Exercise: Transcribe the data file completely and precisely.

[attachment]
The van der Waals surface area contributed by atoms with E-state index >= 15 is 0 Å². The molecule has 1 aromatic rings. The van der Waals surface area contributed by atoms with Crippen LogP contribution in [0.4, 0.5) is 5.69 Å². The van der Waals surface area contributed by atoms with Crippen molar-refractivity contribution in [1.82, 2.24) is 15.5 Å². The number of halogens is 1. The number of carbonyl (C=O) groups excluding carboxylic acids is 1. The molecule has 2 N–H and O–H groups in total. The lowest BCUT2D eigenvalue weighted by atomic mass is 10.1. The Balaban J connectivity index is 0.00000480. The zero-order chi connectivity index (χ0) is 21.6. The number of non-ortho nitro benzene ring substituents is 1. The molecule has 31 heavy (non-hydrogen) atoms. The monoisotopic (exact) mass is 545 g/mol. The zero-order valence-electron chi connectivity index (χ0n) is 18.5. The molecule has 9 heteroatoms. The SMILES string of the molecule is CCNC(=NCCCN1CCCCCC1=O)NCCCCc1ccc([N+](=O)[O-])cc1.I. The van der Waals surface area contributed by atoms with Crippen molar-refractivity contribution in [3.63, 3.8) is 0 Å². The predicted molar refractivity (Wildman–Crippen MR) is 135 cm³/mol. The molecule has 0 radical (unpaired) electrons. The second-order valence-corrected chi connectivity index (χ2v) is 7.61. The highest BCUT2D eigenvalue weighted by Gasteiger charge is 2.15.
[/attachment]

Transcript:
The van der Waals surface area contributed by atoms with E-state index >= 15 is 0 Å². The molecule has 1 aromatic rings. The van der Waals surface area contributed by atoms with Crippen LogP contribution in [0.4, 0.5) is 5.69 Å². The van der Waals surface area contributed by atoms with Crippen molar-refractivity contribution in [1.82, 2.24) is 15.5 Å². The number of halogens is 1. The number of carbonyl (C=O) groups excluding carboxylic acids is 1. The molecule has 2 N–H and O–H groups in total. The lowest BCUT2D eigenvalue weighted by atomic mass is 10.1. The Balaban J connectivity index is 0.00000480. The zero-order chi connectivity index (χ0) is 21.6. The number of non-ortho nitro benzene ring substituents is 1. The molecule has 31 heavy (non-hydrogen) atoms. The monoisotopic (exact) mass is 545 g/mol. The zero-order valence-electron chi connectivity index (χ0n) is 18.5. The molecule has 9 heteroatoms. The SMILES string of the molecule is CCNC(=NCCCN1CCCCCC1=O)NCCCCc1ccc([N+](=O)[O-])cc1.I. The van der Waals surface area contributed by atoms with Crippen molar-refractivity contribution in [3.63, 3.8) is 0 Å². The predicted molar refractivity (Wildman–Crippen MR) is 135 cm³/mol. The molecule has 0 radical (unpaired) electrons. The second-order valence-corrected chi connectivity index (χ2v) is 7.61. The highest BCUT2D eigenvalue weighted by Gasteiger charge is 2.15.